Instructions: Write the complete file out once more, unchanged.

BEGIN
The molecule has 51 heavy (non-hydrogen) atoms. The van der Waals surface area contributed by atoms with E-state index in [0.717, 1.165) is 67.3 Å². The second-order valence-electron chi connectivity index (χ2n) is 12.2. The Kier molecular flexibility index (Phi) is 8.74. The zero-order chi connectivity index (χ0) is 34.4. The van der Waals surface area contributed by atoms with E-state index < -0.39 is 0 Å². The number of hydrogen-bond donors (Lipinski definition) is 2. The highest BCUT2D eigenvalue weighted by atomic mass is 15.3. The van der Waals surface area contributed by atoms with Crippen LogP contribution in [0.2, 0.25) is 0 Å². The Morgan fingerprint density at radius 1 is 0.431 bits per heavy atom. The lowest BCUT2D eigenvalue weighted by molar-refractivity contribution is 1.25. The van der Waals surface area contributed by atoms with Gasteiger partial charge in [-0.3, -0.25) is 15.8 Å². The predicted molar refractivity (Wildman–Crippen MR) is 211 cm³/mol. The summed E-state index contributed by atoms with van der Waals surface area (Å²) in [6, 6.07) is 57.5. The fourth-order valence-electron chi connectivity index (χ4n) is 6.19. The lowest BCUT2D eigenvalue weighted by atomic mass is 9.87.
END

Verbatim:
The molecule has 51 heavy (non-hydrogen) atoms. The van der Waals surface area contributed by atoms with E-state index in [0.717, 1.165) is 67.3 Å². The second-order valence-electron chi connectivity index (χ2n) is 12.2. The Kier molecular flexibility index (Phi) is 8.74. The zero-order chi connectivity index (χ0) is 34.4. The van der Waals surface area contributed by atoms with E-state index < -0.39 is 0 Å². The number of hydrogen-bond donors (Lipinski definition) is 2. The highest BCUT2D eigenvalue weighted by atomic mass is 15.3. The van der Waals surface area contributed by atoms with Crippen LogP contribution in [0.2, 0.25) is 0 Å². The Morgan fingerprint density at radius 1 is 0.431 bits per heavy atom. The lowest BCUT2D eigenvalue weighted by molar-refractivity contribution is 1.25. The van der Waals surface area contributed by atoms with Gasteiger partial charge in [-0.3, -0.25) is 15.8 Å². The predicted molar refractivity (Wildman–Crippen MR) is 211 cm³/mol. The summed E-state index contributed by atoms with van der Waals surface area (Å²) in [6, 6.07) is 57.5. The fourth-order valence-electron chi connectivity index (χ4n) is 6.19. The lowest BCUT2D eigenvalue weighted by atomic mass is 9.87.